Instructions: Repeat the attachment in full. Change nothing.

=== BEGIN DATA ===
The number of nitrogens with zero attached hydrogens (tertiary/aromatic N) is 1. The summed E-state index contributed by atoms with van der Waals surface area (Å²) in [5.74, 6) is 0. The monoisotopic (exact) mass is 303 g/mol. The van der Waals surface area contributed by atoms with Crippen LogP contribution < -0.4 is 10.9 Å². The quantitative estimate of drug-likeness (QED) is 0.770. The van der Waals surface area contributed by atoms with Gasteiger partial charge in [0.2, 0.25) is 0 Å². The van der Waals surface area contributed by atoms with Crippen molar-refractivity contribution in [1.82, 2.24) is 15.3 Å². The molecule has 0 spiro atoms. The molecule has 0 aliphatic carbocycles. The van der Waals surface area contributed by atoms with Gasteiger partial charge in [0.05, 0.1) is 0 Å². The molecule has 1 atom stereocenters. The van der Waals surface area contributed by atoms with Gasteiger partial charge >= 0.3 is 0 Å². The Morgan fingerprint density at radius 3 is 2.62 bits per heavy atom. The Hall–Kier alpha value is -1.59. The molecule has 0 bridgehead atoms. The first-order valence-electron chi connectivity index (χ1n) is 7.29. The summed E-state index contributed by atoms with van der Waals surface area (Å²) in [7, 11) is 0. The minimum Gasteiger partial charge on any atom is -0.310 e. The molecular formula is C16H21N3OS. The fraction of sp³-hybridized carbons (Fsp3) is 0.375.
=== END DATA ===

The number of nitrogens with zero attached hydrogens (tertiary/aromatic N) is 1. The summed E-state index contributed by atoms with van der Waals surface area (Å²) in [5.74, 6) is 0. The monoisotopic (exact) mass is 303 g/mol. The van der Waals surface area contributed by atoms with Crippen LogP contribution < -0.4 is 10.9 Å². The quantitative estimate of drug-likeness (QED) is 0.770. The van der Waals surface area contributed by atoms with Gasteiger partial charge in [0.2, 0.25) is 0 Å². The van der Waals surface area contributed by atoms with Crippen molar-refractivity contribution in [1.82, 2.24) is 15.3 Å². The molecule has 0 spiro atoms. The molecule has 0 aliphatic carbocycles. The van der Waals surface area contributed by atoms with Gasteiger partial charge in [0.05, 0.1) is 0 Å². The molecule has 1 atom stereocenters. The van der Waals surface area contributed by atoms with Gasteiger partial charge >= 0.3 is 0 Å². The Morgan fingerprint density at radius 3 is 2.62 bits per heavy atom. The Hall–Kier alpha value is -1.59. The molecule has 0 bridgehead atoms. The first-order valence-electron chi connectivity index (χ1n) is 7.29. The summed E-state index contributed by atoms with van der Waals surface area (Å²) in [7, 11) is 0. The minimum Gasteiger partial charge on any atom is -0.310 e. The molecular formula is C16H21N3OS. The fraction of sp³-hybridized carbons (Fsp3) is 0.375.